Encyclopedia of Virginia Biography
In 1915, Lyon Gardiner Tyler wrote a three part series of books dedicated to Virginia Biography. His intention was to cover biographies of important Virginians from the founding of the colony until the present time (1915). This series of books was then added to under the direction of Dr. Tyler by the publishers, to make a total of five volumes. With each book comprising over 300 pages, the entire work includes more then 2000 pages of biographies of Virginians who were influential in the early history of Virginia. An example of a biography can be found within Dennis' Notes below.
The aim of this book will be to give the biographies of all those who had any important connection with the founding of the colony down to the American Revolution. Thus the book will be divided into four parts, under the following headings:
The aim of this second volume is to present the biographies of the leading figures in the history of the State approximately down to the War for Southern Independence. 1861. For this purpose the book, like the first volume, is divided into eight parts, under the following headings:
Amid such a wide range of persons as is called for by the last division, the Author does not assume that he has been always wise in his selection.
In volumes I. and II., the history of Virginia as set forth in the biographies of its distinguished citizens was brought down approximately to the year 1861. The present volume brings that history down to date (1915). The divisions are as follows:
The Governors of the State
Volume 4 + 5
Biography of William Parham Chambliss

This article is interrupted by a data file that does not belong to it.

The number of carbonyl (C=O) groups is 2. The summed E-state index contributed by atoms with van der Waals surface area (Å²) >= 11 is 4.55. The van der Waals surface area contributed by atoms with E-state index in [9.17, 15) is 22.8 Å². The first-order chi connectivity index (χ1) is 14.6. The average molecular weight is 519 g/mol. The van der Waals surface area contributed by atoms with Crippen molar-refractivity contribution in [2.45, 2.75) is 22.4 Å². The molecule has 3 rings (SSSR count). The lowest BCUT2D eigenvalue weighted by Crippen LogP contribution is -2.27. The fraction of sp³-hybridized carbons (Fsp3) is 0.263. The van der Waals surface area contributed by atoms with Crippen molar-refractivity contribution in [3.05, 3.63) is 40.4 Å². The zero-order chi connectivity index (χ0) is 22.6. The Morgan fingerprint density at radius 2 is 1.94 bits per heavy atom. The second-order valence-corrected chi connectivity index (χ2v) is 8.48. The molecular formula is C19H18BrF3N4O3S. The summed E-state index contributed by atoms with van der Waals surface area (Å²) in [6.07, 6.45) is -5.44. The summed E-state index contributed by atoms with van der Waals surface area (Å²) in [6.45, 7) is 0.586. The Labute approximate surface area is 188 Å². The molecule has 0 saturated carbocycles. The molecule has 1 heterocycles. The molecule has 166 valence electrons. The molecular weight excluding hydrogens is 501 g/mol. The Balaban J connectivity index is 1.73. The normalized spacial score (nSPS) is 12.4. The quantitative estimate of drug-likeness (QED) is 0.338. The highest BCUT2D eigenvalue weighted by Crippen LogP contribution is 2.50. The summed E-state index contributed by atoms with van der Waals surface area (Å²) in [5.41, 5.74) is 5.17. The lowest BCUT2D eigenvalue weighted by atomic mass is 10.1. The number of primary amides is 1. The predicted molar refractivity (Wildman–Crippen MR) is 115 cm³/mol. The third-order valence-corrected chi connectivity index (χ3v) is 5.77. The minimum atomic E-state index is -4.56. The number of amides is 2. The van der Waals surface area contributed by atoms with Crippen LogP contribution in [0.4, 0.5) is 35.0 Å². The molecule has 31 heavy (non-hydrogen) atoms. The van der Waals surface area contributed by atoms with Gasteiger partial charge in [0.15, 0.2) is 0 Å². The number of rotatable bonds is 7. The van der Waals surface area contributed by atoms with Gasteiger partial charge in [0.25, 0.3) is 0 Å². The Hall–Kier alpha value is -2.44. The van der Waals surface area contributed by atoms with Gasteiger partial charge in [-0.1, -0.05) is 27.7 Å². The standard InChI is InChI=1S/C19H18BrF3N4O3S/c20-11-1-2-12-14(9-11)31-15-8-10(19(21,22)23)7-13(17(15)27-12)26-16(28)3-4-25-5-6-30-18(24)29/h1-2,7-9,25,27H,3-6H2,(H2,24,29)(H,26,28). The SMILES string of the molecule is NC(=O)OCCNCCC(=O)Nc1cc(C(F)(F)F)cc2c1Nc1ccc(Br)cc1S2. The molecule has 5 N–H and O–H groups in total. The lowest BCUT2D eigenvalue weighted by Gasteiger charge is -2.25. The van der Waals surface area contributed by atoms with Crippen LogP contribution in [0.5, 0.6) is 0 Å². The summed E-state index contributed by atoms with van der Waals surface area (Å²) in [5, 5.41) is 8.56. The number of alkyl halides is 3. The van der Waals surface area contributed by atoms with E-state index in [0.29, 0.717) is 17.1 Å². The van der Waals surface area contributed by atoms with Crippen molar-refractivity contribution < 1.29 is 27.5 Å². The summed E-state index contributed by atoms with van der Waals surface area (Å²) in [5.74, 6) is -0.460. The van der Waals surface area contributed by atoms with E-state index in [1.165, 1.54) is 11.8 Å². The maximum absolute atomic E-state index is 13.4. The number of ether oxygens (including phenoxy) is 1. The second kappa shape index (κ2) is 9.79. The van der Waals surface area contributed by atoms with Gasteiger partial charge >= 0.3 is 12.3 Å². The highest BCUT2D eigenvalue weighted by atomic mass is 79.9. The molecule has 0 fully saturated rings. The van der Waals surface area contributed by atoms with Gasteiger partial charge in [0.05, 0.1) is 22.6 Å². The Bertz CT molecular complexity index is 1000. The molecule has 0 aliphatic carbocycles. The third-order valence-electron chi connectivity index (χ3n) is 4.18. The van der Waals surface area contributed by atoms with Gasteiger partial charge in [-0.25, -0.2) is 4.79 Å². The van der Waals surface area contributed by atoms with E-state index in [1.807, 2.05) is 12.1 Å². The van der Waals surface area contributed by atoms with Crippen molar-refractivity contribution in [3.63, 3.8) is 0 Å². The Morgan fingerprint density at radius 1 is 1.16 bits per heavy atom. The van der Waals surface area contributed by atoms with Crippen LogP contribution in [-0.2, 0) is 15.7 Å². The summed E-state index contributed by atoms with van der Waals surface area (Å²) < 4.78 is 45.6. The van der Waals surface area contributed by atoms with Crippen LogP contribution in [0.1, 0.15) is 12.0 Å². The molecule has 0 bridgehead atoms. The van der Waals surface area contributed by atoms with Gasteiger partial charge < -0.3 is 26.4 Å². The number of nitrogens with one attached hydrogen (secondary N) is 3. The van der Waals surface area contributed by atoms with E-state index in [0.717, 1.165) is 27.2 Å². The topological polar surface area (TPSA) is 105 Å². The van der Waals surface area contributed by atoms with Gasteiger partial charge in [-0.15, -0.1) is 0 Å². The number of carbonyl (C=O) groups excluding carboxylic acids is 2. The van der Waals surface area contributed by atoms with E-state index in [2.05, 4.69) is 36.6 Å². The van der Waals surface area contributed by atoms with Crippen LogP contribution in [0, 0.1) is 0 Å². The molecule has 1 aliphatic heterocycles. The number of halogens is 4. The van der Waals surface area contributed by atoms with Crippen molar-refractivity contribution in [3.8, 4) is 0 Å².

Chambliss, William Parham, born in Bedford county, Virginia, March 20, 1827. After attending a private school in Giles county, Tennessee, he served through the Mexican war as second lieutenant in the First Tennessee Volunteers, from June, 1846, till July, 1847, and afterward as captain of the Third Tennessee Volunteers. From 1850 till 1855 he practiced law in Pulaski, Tennessee, and from 1852 till 1855 edited there the "Citizen," a democratic weekly newspaper. He was also a member of the legislature from 1853 till 1854. He entered the Federal army as first lieutenant in the Second Cavalry, March 3, 1855, and was engaged in Texas against Indians until March, 1861. He was made captain in the Fifth Cavalry, April 6, 1861, and served through the Manassas and Peninsula campaigns, receiving the brevet of major, May 4, 1862, for gallantry at Hanover Court House, Virginia. At the battle of Gaines' Mills. June 27, 1862, he was wounded in several places, lay four days-and four nights on the field of battle, and was then taken to Libby prison, Richmond. For his conduct at Gaines' Mills he was brevetted lieutenant-colonel on June 28, 1862. The wounds that he received on this occasion nearly caused his death, and partially disabled him for the rest of his life. After his release from Libby prison he underwent treatment in St. Luke's hospital, New York, and then served as instructor of cavalry at the United States military academy from October, 1862, till June, 1864. He was made major in the Fourth Cavalry, March 30, 1864, served as special inspector of cavalry, division of the Mississippi, from August, 1864, till April, 1865, and with his regiment in Texas till November 1, 1867, when he resigned and became president and general manager of the Cobourg Railway and Mining Company, Cobourg, Canada. He published a pamphlet on "General McClellan and the Presidency" (1864). He died February 22, 1887.